Syracuse Basketball: A Season of Struggle

By Ryan Pike

Managing Editor for Writing and Reporting

Since the days of Jonny Flynn and the classic “Six in the City” Big East Tournament game, Syracuse University’s Mens Basketball team has been in the spotlight in both the local and national media. Between the 2008-09 season, when Flynn led the ‘Cuse to the Sweet Sixteen round of the NCAA Tournament, and the 2011-12 season, when first round NBA Draft selection Dion Waiters brought the squad to the Elite Eight, the Orange lost only 25 games while winning 119. The fan expectations that a record like this creates are hard to maintain for a college team. But this year, some Jamesville-DeWitt High School students are losing faith in the Orange based on their struggles this season. Others still maintain their belief that the team can win a second national championship.

The Orange have already more than doubled their loss total from last year’s season with eight losses. Syracuse’s next game will come in the Big East Tournament against the Pittsburgh Panthers, who have already beat the Orange, 65-55, in February. The BET will likely be followed by a fifth consecutive appearance in the NCAA tournament. As the ‘Cuse squad approaches these tournaments, most would hope the team would be on a roll entering the postseason. However, the team just recently ended a three game losing streak. “They’re struggling but I think they’ll get it together in time for the tournament,” said junior David Antosh. “They’ve just hit a bump in the road,” said senior Mike Mulvihill; “They’re still a good team.”

Junior Kyle Rumble disagrees and calls the team “mediocre,” while sophomore Ben Vahey has a stronger negative feeling about the squad; “They suck!” “They’re playing some tough competition so its tough to get a win,” rationalized junior Jafar Kinsey; “They’ll be back on top soon.” Junior Rasheed Baker thinks the squad can win it all come tournament time. “It’s all about wins in the tournament,” he added.

Students feel the Orange have struggled at times this season for a multitude of reasons, mostly revolving around specific players. “They can’t really shoot and their rebounding is terrible,” said senior Brian Roth. Sophomores Alyssa Robens and Jacob Eich both think the team lacks strong leadership. Junior Gus Weinstein feels that sophomore forward Rakeem Christmas hinders the team by attempting to get blocks and alley-oop dunks rather than simply contesting shots and making easy layups. Junior Rob Murphy thinks Christmas and junior center Baye Moussa Keita get in foul trouble too easily since freshman center DaJuan Coleman, a J-DHS alum, tore his meniscus and only briefly returned to action in recent games. Junior Maki Mandelis thinks Coleman should play “a little more” than the 13 minutes per game he averages to take pressure off of Christmas and Keita. Junior Brian Kelner said he finds that SU redshirt freshman Trevor Cooney lacks confidence in his shot and needs to find it in order for the Orange to succeed.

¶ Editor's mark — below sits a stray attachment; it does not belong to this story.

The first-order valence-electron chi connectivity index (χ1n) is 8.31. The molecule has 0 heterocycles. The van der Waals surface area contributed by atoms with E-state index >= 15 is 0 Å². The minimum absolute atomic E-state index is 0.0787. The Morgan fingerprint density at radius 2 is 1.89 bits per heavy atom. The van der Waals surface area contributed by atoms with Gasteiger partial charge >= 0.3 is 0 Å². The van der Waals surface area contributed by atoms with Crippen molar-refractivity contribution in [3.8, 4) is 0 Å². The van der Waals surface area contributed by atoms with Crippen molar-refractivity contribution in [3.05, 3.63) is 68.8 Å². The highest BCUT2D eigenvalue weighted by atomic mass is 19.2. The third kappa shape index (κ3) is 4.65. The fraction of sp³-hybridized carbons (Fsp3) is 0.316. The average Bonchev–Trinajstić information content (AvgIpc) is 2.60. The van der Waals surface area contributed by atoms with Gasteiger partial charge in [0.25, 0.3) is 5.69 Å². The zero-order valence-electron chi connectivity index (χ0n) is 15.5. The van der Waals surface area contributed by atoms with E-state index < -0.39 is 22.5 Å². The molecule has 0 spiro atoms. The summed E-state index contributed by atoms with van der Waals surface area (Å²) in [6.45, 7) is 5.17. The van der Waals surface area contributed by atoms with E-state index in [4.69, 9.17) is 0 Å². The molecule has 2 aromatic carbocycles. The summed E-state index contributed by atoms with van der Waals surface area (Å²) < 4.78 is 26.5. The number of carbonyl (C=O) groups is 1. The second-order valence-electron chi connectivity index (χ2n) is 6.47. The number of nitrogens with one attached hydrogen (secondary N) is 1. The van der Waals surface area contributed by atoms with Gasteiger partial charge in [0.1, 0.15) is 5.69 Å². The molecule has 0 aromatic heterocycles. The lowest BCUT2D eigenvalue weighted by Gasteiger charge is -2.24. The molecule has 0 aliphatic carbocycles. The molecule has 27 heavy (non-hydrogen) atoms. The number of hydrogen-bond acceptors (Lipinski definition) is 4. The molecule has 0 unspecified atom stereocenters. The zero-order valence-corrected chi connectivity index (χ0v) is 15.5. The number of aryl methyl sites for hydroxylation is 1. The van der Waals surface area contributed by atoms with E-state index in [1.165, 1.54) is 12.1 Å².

One player who is always at the center of conversations about the squad is sophomore point guard Michael Carter-Williams. “He’s a turnover machine,” said sophomore Evan Dourdas. “He is the cause for all of the losses. I hate him,” said junior Adam Resitarits. “His game is really sloppy,” said Eich. However, MC-W has some loyal fans at J-DHS. “Everyone likes to try to blame Michael Carter-Williams, but I don’t think it’s his fault,” said Antosh. Freshman Grayson Burns is one student who finds Carter-Williams to be the best player on the team. “He’s just that good,” Burns explained; “I think he’s the best player in the country.”

Despite all of the issues students have with nearly everyone on this year’s ‘Cuse squad, one player is named by most at J-DHS as the best on the team- junior forward CJ Fair. “He’s fundamentally sound. He has good shot selection. He rebounds. He can shoot the three. He’s great,” said Mandelis. Roth finds Fair to be the only consistent player on the team, and junior Brad Carr agrees. “CJ Fair is the only good player on the team,” Carr affirmed; “He’s just a good, smart basketball player.” “He glues the team together and gets them through tough situations,” said senior Maddy Devereaux. Fair is known for wearing a headband during games. “The headband melts my heart,” said junior Julie Benaroch, one of Fair’s biggest fans. “CJ Fair is so hot,” concurred sophomore Maggie French, another big Fair fan.

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